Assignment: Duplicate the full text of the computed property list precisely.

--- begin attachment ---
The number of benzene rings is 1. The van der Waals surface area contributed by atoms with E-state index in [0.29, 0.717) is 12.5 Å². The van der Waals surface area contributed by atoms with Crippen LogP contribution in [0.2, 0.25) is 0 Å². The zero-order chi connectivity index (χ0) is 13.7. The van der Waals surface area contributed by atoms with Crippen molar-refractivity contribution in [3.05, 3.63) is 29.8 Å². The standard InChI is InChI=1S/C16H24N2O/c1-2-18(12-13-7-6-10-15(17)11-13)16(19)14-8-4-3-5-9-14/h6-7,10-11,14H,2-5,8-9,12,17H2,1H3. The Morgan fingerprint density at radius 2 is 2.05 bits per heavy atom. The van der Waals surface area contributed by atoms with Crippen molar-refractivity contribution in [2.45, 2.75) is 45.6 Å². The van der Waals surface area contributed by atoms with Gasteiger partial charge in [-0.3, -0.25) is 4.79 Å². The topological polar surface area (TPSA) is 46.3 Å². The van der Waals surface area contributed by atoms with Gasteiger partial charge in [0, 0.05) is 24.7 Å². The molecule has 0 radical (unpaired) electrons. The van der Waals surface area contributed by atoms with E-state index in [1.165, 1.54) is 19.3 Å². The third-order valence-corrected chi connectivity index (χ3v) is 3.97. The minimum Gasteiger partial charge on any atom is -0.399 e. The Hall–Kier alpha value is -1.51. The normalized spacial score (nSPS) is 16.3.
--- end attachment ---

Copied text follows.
The number of benzene rings is 1. The van der Waals surface area contributed by atoms with E-state index in [0.29, 0.717) is 12.5 Å². The van der Waals surface area contributed by atoms with Crippen LogP contribution in [0.2, 0.25) is 0 Å². The zero-order chi connectivity index (χ0) is 13.7. The van der Waals surface area contributed by atoms with Crippen molar-refractivity contribution in [3.05, 3.63) is 29.8 Å². The standard InChI is InChI=1S/C16H24N2O/c1-2-18(12-13-7-6-10-15(17)11-13)16(19)14-8-4-3-5-9-14/h6-7,10-11,14H,2-5,8-9,12,17H2,1H3. The Morgan fingerprint density at radius 2 is 2.05 bits per heavy atom. The van der Waals surface area contributed by atoms with Crippen molar-refractivity contribution in [2.45, 2.75) is 45.6 Å². The van der Waals surface area contributed by atoms with Gasteiger partial charge in [-0.3, -0.25) is 4.79 Å². The topological polar surface area (TPSA) is 46.3 Å². The van der Waals surface area contributed by atoms with Gasteiger partial charge in [0, 0.05) is 24.7 Å². The molecule has 0 radical (unpaired) electrons. The van der Waals surface area contributed by atoms with E-state index in [1.165, 1.54) is 19.3 Å². The third-order valence-corrected chi connectivity index (χ3v) is 3.97. The minimum Gasteiger partial charge on any atom is -0.399 e. The Hall–Kier alpha value is -1.51. The normalized spacial score (nSPS) is 16.3.